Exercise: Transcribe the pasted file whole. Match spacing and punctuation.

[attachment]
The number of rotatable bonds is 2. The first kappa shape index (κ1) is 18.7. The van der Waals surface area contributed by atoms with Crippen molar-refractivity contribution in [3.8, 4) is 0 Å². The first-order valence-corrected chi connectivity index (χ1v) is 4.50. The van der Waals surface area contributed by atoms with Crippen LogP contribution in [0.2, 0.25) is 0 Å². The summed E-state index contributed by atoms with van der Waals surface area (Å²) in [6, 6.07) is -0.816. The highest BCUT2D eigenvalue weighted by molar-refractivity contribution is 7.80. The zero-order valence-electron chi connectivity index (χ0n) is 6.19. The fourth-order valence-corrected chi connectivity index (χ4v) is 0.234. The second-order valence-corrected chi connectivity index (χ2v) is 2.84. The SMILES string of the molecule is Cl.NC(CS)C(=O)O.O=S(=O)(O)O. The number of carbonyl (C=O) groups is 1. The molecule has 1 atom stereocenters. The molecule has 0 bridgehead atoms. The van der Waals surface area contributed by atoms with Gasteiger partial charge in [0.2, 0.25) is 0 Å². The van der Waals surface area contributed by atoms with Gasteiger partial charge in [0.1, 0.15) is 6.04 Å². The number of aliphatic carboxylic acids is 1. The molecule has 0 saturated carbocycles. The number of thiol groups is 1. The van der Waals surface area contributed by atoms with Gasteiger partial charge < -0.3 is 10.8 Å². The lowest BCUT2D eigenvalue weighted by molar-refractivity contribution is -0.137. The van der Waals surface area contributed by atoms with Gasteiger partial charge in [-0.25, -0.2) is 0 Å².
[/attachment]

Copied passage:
The number of rotatable bonds is 2. The first kappa shape index (κ1) is 18.7. The van der Waals surface area contributed by atoms with Crippen molar-refractivity contribution in [3.8, 4) is 0 Å². The first-order valence-corrected chi connectivity index (χ1v) is 4.50. The van der Waals surface area contributed by atoms with Crippen LogP contribution in [0.2, 0.25) is 0 Å². The summed E-state index contributed by atoms with van der Waals surface area (Å²) in [6, 6.07) is -0.816. The highest BCUT2D eigenvalue weighted by molar-refractivity contribution is 7.80. The zero-order valence-electron chi connectivity index (χ0n) is 6.19. The fourth-order valence-corrected chi connectivity index (χ4v) is 0.234. The second-order valence-corrected chi connectivity index (χ2v) is 2.84. The SMILES string of the molecule is Cl.NC(CS)C(=O)O.O=S(=O)(O)O. The number of carbonyl (C=O) groups is 1. The molecule has 1 atom stereocenters. The molecule has 0 bridgehead atoms. The van der Waals surface area contributed by atoms with Gasteiger partial charge in [0.2, 0.25) is 0 Å². The van der Waals surface area contributed by atoms with Gasteiger partial charge in [0.1, 0.15) is 6.04 Å². The number of aliphatic carboxylic acids is 1. The molecule has 0 saturated carbocycles. The number of thiol groups is 1. The van der Waals surface area contributed by atoms with Gasteiger partial charge < -0.3 is 10.8 Å². The lowest BCUT2D eigenvalue weighted by molar-refractivity contribution is -0.137. The van der Waals surface area contributed by atoms with Gasteiger partial charge in [-0.25, -0.2) is 0 Å².